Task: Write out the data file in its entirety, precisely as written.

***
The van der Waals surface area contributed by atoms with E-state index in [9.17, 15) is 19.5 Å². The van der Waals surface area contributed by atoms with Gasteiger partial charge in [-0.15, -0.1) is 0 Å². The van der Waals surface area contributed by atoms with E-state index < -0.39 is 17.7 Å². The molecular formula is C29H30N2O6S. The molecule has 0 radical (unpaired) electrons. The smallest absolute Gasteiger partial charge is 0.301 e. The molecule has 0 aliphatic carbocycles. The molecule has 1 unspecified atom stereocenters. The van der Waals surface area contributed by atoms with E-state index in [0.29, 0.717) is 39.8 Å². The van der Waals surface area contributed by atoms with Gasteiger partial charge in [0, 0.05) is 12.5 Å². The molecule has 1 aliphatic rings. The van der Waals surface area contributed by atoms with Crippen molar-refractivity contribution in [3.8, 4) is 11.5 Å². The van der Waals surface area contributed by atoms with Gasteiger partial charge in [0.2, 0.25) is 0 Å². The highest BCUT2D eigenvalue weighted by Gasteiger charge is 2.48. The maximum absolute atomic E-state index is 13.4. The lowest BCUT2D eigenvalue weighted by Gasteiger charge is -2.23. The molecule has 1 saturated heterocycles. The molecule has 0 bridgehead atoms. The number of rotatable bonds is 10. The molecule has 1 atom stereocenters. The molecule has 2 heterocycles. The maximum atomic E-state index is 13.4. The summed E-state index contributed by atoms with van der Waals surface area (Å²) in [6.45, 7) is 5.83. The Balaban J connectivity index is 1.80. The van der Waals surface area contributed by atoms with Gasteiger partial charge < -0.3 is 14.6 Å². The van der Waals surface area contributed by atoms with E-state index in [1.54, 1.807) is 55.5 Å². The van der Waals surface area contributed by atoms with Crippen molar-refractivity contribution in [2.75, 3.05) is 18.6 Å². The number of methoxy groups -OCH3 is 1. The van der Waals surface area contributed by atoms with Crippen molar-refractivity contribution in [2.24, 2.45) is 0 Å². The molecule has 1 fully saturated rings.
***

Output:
The van der Waals surface area contributed by atoms with E-state index in [9.17, 15) is 19.5 Å². The van der Waals surface area contributed by atoms with Gasteiger partial charge in [-0.15, -0.1) is 0 Å². The van der Waals surface area contributed by atoms with E-state index < -0.39 is 17.7 Å². The molecular formula is C29H30N2O6S. The molecule has 0 radical (unpaired) electrons. The smallest absolute Gasteiger partial charge is 0.301 e. The molecule has 0 aliphatic carbocycles. The molecule has 1 unspecified atom stereocenters. The van der Waals surface area contributed by atoms with E-state index in [0.29, 0.717) is 39.8 Å². The van der Waals surface area contributed by atoms with Gasteiger partial charge in [0, 0.05) is 12.5 Å². The molecule has 1 aliphatic rings. The van der Waals surface area contributed by atoms with Crippen molar-refractivity contribution in [3.8, 4) is 11.5 Å². The van der Waals surface area contributed by atoms with Gasteiger partial charge in [0.2, 0.25) is 0 Å². The highest BCUT2D eigenvalue weighted by Gasteiger charge is 2.48. The maximum absolute atomic E-state index is 13.4. The lowest BCUT2D eigenvalue weighted by Gasteiger charge is -2.23. The molecule has 1 saturated heterocycles. The molecule has 0 bridgehead atoms. The number of rotatable bonds is 10. The molecule has 1 atom stereocenters. The molecule has 2 heterocycles. The maximum atomic E-state index is 13.4. The summed E-state index contributed by atoms with van der Waals surface area (Å²) in [6.45, 7) is 5.83. The Balaban J connectivity index is 1.80. The van der Waals surface area contributed by atoms with Gasteiger partial charge < -0.3 is 14.6 Å². The van der Waals surface area contributed by atoms with E-state index in [1.54, 1.807) is 55.5 Å². The van der Waals surface area contributed by atoms with Crippen molar-refractivity contribution in [2.75, 3.05) is 18.6 Å². The number of methoxy groups -OCH3 is 1. The van der Waals surface area contributed by atoms with Crippen molar-refractivity contribution in [2.24, 2.45) is 0 Å². The molecule has 1 fully saturated rings.